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The most controversial figures in Russian history on RT Documentary
Leon Trotsky (AFP Photo)

20 August

On August 20, in 1940, exiled Russian revolutionary Leon Trotsky was fatally stabbed by a pick of an ice axe in his skull. The next day Leon Trotsky died. His assassin, Ramon Mercader, was a Spanish communist and a secret service agent of the Soviet Union. …

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Peter Carl Faberge

Peter Carl Faberge was a world famous master jeweler and head of the ‘House of Faberge’ in Imperial Russia in the waning days of the Russian Empire.

Go to Foreigners in Russia

Prominent Russians: Sergey Lavrov

Born March 21, 1950
RT Photo
RT Photo

Sergey Lavrov is Russia’s current Foreign Affairs Minister.

Foreign key

A career diplomat and a self-proclaimed agnostic, Sergey Lavrov takes ‘ministering’ with an almost religious fervency. He's credited with helping Russian diplomacy acquire a stronger pitch and more confident voice, whilst also making it more pragmatic and less rigid.

Degrees of formality

Precise in his definitions and attentive to detail, Lavrov is not your average diplomat. He's very informal in exercising formality, and a master of saying a lot while remaining tight-lipped. He weighs every word, but makes headlines for swearing. He meticulously sticks to protocol, yet has a reputation as a non-conformist.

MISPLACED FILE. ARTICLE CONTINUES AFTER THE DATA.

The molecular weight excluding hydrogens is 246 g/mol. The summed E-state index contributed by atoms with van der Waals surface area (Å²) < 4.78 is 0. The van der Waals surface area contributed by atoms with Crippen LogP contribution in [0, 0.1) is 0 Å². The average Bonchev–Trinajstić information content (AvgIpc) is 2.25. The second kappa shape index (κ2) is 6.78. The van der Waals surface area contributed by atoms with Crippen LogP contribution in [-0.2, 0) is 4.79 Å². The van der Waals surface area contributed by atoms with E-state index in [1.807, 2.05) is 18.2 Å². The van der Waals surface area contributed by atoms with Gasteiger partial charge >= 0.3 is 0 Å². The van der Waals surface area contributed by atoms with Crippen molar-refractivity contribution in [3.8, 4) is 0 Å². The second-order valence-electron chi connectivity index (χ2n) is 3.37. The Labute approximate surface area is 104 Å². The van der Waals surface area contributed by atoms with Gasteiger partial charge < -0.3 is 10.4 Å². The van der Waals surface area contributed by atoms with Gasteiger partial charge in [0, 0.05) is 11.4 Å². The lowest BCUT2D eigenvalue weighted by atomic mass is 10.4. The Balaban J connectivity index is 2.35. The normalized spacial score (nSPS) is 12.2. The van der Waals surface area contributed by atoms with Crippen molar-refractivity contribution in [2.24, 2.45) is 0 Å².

Known for his expensive suits and impeccable style in front of the cameras, Lavrov sometimes appears before journalists accompanying him on his trips in a worn T-shirt with dancing frogs. He likes to pepper his calibrated foreign policy briefs with edgy anecdotes. And while he is one of the longest-serving foreign ministers Russia or the Soviet Union have had, his colleagues and friends say his professionalism comes second to his engaging personality.

Good student

Born into a well-off family of Moscow civil servants, Lavrov was always a good student. Decades after finishing high school, he said his physics teacher had a major influence on him, both personally and academically. He even considered pursuing a career in science, but his mother, who held a lucrative position at the Soviet Ministry of Foreign Trade, persuaded him to choose diplomacy instead.

Lavrov easily made it to the Moscow Institute of Foreign Relations (MGIMO) – one of the most prestigious and closed higher education establishments in the USSR, and Alma Mater for all those dreaming about a career in the Foreign Service. His fellow students described him as a Communist activist, and the center of attention at every party. A keen guitar-player and a budding poet, Lavrov composed the institute's anthem, featuring the following verses:

Comfort zone

An admirer of Scotch whisky and Italian cuisine, Lavrov has a reputation as a comfort lover. Yet he is also known to leave behind the hustle and bustle at least once a year to spend some time with his college friends in the Siberian wilderness. An avid rafter, Lavrov has stuck to this tradition for over thirty years. He made his career by extinguishing international tension, but his friends say he's also very good at lighting a fire.

Written by Oksana Boyko, RT correspodent

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